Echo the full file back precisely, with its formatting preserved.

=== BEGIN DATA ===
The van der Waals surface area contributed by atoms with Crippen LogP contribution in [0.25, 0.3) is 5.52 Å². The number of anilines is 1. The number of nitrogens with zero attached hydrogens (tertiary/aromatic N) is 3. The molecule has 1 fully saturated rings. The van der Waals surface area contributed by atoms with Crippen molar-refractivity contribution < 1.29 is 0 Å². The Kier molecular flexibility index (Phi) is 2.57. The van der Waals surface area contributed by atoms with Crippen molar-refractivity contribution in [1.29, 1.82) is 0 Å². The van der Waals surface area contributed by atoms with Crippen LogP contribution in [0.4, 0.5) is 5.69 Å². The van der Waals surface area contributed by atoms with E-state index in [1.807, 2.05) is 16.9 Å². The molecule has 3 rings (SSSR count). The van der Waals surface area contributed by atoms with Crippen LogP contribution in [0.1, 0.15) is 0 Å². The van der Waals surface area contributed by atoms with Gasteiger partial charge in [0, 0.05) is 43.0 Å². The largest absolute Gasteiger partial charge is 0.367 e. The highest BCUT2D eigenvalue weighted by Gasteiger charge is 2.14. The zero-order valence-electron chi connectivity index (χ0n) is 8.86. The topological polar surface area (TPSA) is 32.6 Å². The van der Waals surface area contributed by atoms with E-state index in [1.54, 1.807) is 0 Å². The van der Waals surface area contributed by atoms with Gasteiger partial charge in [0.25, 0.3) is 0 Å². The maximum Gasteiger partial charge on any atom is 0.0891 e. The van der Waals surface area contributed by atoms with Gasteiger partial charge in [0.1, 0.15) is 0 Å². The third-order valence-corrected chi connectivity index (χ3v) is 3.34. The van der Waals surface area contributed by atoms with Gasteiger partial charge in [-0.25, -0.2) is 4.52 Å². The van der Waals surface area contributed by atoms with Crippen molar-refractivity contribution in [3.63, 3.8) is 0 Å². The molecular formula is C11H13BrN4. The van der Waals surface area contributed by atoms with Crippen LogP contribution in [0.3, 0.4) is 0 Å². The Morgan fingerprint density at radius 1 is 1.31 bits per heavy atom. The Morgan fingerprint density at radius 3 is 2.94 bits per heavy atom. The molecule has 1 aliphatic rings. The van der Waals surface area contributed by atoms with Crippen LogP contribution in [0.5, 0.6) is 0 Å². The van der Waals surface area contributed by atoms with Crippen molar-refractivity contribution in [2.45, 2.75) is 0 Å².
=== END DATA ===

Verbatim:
The van der Waals surface area contributed by atoms with Crippen LogP contribution in [0.25, 0.3) is 5.52 Å². The number of anilines is 1. The number of nitrogens with zero attached hydrogens (tertiary/aromatic N) is 3. The molecule has 1 fully saturated rings. The van der Waals surface area contributed by atoms with Crippen molar-refractivity contribution < 1.29 is 0 Å². The Kier molecular flexibility index (Phi) is 2.57. The van der Waals surface area contributed by atoms with Crippen molar-refractivity contribution in [1.29, 1.82) is 0 Å². The van der Waals surface area contributed by atoms with Crippen LogP contribution in [0.4, 0.5) is 5.69 Å². The van der Waals surface area contributed by atoms with E-state index in [1.807, 2.05) is 16.9 Å². The molecule has 3 rings (SSSR count). The van der Waals surface area contributed by atoms with Crippen LogP contribution in [0.1, 0.15) is 0 Å². The van der Waals surface area contributed by atoms with Gasteiger partial charge in [0, 0.05) is 43.0 Å². The largest absolute Gasteiger partial charge is 0.367 e. The highest BCUT2D eigenvalue weighted by Gasteiger charge is 2.14. The zero-order valence-electron chi connectivity index (χ0n) is 8.86. The topological polar surface area (TPSA) is 32.6 Å². The van der Waals surface area contributed by atoms with E-state index in [1.54, 1.807) is 0 Å². The van der Waals surface area contributed by atoms with Gasteiger partial charge in [0.25, 0.3) is 0 Å². The maximum Gasteiger partial charge on any atom is 0.0891 e. The van der Waals surface area contributed by atoms with Gasteiger partial charge in [0.1, 0.15) is 0 Å². The third-order valence-corrected chi connectivity index (χ3v) is 3.34. The van der Waals surface area contributed by atoms with Gasteiger partial charge in [-0.25, -0.2) is 4.52 Å². The van der Waals surface area contributed by atoms with Crippen molar-refractivity contribution in [3.63, 3.8) is 0 Å². The molecular formula is C11H13BrN4. The van der Waals surface area contributed by atoms with Crippen LogP contribution in [0.3, 0.4) is 0 Å². The Morgan fingerprint density at radius 1 is 1.31 bits per heavy atom. The Morgan fingerprint density at radius 3 is 2.94 bits per heavy atom. The molecule has 1 aliphatic rings. The van der Waals surface area contributed by atoms with Crippen LogP contribution in [0.5, 0.6) is 0 Å². The van der Waals surface area contributed by atoms with Crippen molar-refractivity contribution in [2.45, 2.75) is 0 Å².